Safety innovation: Using NFC and QR technology to identify risk
SHP continues its safety technology innovation series with Airsweb Product Development Director, Rob Leech. This time we look at how the company is utilising existing NFC and QR Code technology for the benefit of contract workers.
NFC (near-field communication) technology allows two items placed within a few centimetres of each other to exchange data. Rob describes it as essentially the contactless transmission credit card system we all use every day to make payments using our mobile phones, thanks to radio-frequency identification (RFID).
The advantage of NFC, as opposed to other forms of data transfer, is that it can be used multiple times. Stickers or “tags” are used to hold data, links to websites, commands to open mobile applications or prompts to send a text message. Airsweb is using this technology to help clients have easy access to its AVA platform. The stickers provide a link to a website contain important information required when working in a particular area of a site, or to provide a quick and easy way to report an incident or near miss.
NFC ‘tags’ are relatively cheap, widely available and re-usable, meaning they can be reprogrammed to enable them to be used elsewhere or for the information or destination link contained within them to be regularly updated with the latest information or regulations.
The technology enables quick, anonymous access for companies to track events. Its convenience allows fringe workers to report a hazard, or to receive information about a hazard, be it a product fact sheet for a chemical or a video showing how to correctly use a piece of equipment. Helpfully, not all reported incidents go straight into a company’s statistical database, they can be sent to a triage stage for review, before being logged if necessary.
QR codes are mobile device readable bar codes that can store information. Usually this information is a link to a website. It performs much the same function as NFC – but is perhaps a more recognisable format.
“Within eight weeks of implementing the QR code process on EWR2, more than 89% of all close calls raised were via this method.”
In the field
Multi-disciplinary railway infrastructure contractor VolkerRail initiated a detailed review of its current close call reporting process and systems, with its workforce in 2017.
The results showed that the lack of feedback from the current system and the difficulty of reporting for transient workers, or those who do not regularly visit the corporate office, created a barrier to reporting live.
VolkerRail approached Rob Leech to see if there was an innovative solution via Airsweb.
“VolkerRail has a host of workers employed to carry out various tasks on the railway, with limited access to the company’s airsweb system,” Rob said. “The company was using multiple reporting channels to record unsafe acts or conditions, but this sometimes led to a delay in the information being acted on. After discussing what was needed we identified that utilising Airsweb’s expertise to position QR codes on posters would enable workers to quickly and easily report an event about something they are unsure of, initially, and in time to enable workers to be provided with information.”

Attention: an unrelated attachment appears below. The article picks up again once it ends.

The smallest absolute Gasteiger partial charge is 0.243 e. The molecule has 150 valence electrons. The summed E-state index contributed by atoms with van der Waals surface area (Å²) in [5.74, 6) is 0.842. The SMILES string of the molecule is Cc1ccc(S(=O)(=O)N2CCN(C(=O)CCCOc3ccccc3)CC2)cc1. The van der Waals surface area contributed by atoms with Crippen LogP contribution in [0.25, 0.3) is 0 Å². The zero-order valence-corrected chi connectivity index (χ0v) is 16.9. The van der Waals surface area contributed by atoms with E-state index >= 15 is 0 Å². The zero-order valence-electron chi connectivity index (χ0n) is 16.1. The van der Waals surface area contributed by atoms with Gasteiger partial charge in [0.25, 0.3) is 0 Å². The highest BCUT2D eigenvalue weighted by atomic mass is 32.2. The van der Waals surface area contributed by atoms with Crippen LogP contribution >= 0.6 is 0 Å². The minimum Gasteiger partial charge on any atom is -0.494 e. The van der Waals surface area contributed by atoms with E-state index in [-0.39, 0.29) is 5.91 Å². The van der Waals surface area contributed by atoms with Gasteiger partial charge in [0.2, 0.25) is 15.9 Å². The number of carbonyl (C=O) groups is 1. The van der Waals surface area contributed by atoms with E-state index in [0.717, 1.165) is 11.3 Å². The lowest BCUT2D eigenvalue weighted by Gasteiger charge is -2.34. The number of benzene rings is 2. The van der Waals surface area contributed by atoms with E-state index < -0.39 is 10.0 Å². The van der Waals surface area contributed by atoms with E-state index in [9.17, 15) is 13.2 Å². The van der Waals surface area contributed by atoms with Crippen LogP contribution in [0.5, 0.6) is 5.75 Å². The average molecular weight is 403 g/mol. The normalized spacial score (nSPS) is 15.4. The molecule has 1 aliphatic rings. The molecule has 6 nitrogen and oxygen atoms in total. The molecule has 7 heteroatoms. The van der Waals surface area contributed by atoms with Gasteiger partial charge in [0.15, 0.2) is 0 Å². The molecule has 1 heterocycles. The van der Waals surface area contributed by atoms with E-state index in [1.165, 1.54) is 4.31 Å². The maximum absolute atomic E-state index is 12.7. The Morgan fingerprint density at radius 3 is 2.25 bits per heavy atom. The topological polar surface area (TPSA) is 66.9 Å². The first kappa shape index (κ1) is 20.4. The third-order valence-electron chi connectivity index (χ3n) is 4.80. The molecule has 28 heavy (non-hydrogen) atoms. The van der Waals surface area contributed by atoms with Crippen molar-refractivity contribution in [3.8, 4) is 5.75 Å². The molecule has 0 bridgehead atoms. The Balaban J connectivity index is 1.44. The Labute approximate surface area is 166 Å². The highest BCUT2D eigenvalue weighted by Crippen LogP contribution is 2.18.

“VolkerRail has since launched this new system across its business, to all projects and has seen a 59% increase in close calls being reported, 35% of which were raised using the QR code mobile functionality.”
The Airsweb system was programmed to interact with the QR codes, so when a phone is placed over the tag it launches the worker straight into the relevant area and prepopulates the site they are working on. Emma Glenc, Health and Safety Strategy and Performance Manager at VolkerRail Ltd, said: “Our main promotion of this feature was to ‘Just Report It’, if you think something is wrong, don’t spend time thinking what category of event it might be – report it! We wanted to give our workforce, and subcontractors, personal empowerment to quickly and easily report potential unsafe acts and conditions observed in the workplace without fear of reprisal.
A pilot of the QR Code Mobile Close Call Reporting solution was run within the East West Rail Phase 2* (ERW2) alliance, which VolkerRail are a part of. Within eight weeks of implementing the QR code process on EWR2, more than 89% of all close calls raised were via this method. This continues to be the case today.
VolkerRail has since launched this new system across its business, to all projects and has seen a 59% increase in close calls being reported, 35% of which were raised using the QR code mobile functionality.
*The East West Rail Alliance is a collaborative partnership of Network Rail, Atkins, Laing O’Rourke and VolkerRail, tasked with the delivery of Phase 2 of East West Rail – connecting the economic centres of Oxford, Milton Keynes, Aylesbury and Bedford by providing a quality railway and integrated transport system that improves regional and national connectivity and increases network capacity. Costing circa £1 billion, over £100m of this is for the outline detailed design for the route, with over 20 different specialist disciplines involved.
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